Customer growth/relationship metrics are also critical.  These are sometimes more difficult to measure.  They also may tend to focus on longer term measures of success, but if you don’t focus on them now, they will impact your ability to continue to grow your business–whether it’s within your territory, account, industry, or markets.  These metrics may focus on account development—how many new executive relationships have we developed in a key account, how many new projects have we started or opportunities have we identified in divisions we have never done business with.  They may focus on territory development–how many new accounts are we generating; on market development–how many new applications or new segments are we developing.  They may focus on customer satisfaction, either in some of the classic ways, or numbers of new references, or numbers of referrals/introductions.  In developing your own business–whether it’s your territory or your personal network, customer relationship metrics help you establish goals and strategies for growth.

Finally, and most often overlooked, are personal development metrics.  Top sales professionals are always learning and developing.  The best establish personal development goals to keep their edge and to be out in front of their peers and competitors.  It may be building new skills, it may be learning how to use new tools, it may be learning new applications.  Set some goals to improve yourself.  There are some obvious one’s like take some sales training classes, read some books on selling, learn how to adopt your CRM system to be a powerful tool for your own productivity.  Look at development outside of just sales skills, develop better business management skills, learn the latest issues in procurement, take a writing or public speaking class, set some personal fitness goals, learn another language.  Consider personal development through volunteer work.  Focus on your development not only as a sales professional, but as a business professional, a human being and a contributor to the local and global community.  These goals are ciritcal to your long term personal success and accomplishment.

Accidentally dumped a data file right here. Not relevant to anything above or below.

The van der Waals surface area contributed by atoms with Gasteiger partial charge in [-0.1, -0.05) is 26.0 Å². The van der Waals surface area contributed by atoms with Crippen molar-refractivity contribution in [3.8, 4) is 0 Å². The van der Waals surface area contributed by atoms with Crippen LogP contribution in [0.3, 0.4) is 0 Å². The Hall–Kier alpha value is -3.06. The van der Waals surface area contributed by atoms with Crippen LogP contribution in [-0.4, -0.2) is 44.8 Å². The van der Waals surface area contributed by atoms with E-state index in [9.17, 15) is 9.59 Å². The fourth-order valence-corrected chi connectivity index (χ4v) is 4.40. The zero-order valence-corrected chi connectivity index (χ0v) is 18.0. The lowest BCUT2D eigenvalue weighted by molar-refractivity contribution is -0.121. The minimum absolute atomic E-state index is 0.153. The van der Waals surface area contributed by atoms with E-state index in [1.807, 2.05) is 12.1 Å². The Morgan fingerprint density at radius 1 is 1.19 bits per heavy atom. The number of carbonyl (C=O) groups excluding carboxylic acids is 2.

Yes, your managers have goals for you–we have to achieve those goals.  But each sales person should have their own personal scorecard.  Each person should establish goals and measurements to assure they are performing to the highest levels thaty can–and growing as much as possible.  The funny thing I’ve discovered, my goals are always tougher than those that management sets for me.  If I achieve my goals, I always pass those established by the organization on the way.

2 COMMENTS

  1. This is some of the best metrics advice I’ve seen for sales people – to take a more holistic and balanced approach so you focus not only on the outcomes of higher sales, but on the drivers of that outcome. You could create your own cause-effect results map, that helps you focus on the most important results in each of the areas of Business management, Operational, Customer growth/relationships, and Personal Development.

    My only criticism is that the Personal Development suggestions Dave makes aren’t really metrics at all, but actions. If you want to increase your skills so you feel more comfortable cold calling, then how would you know it worked? Maybe your metric would be a simple self-perception rating scale of confidence, recorded after each cold call. If you want to improve your productivity, then how would you know you had? Maybe your metric would be revenue earned per hour worked.

  2. Stacey, thanks for your comments. You are absolutely right about the examples I used for Personal Development. I like your suggestions.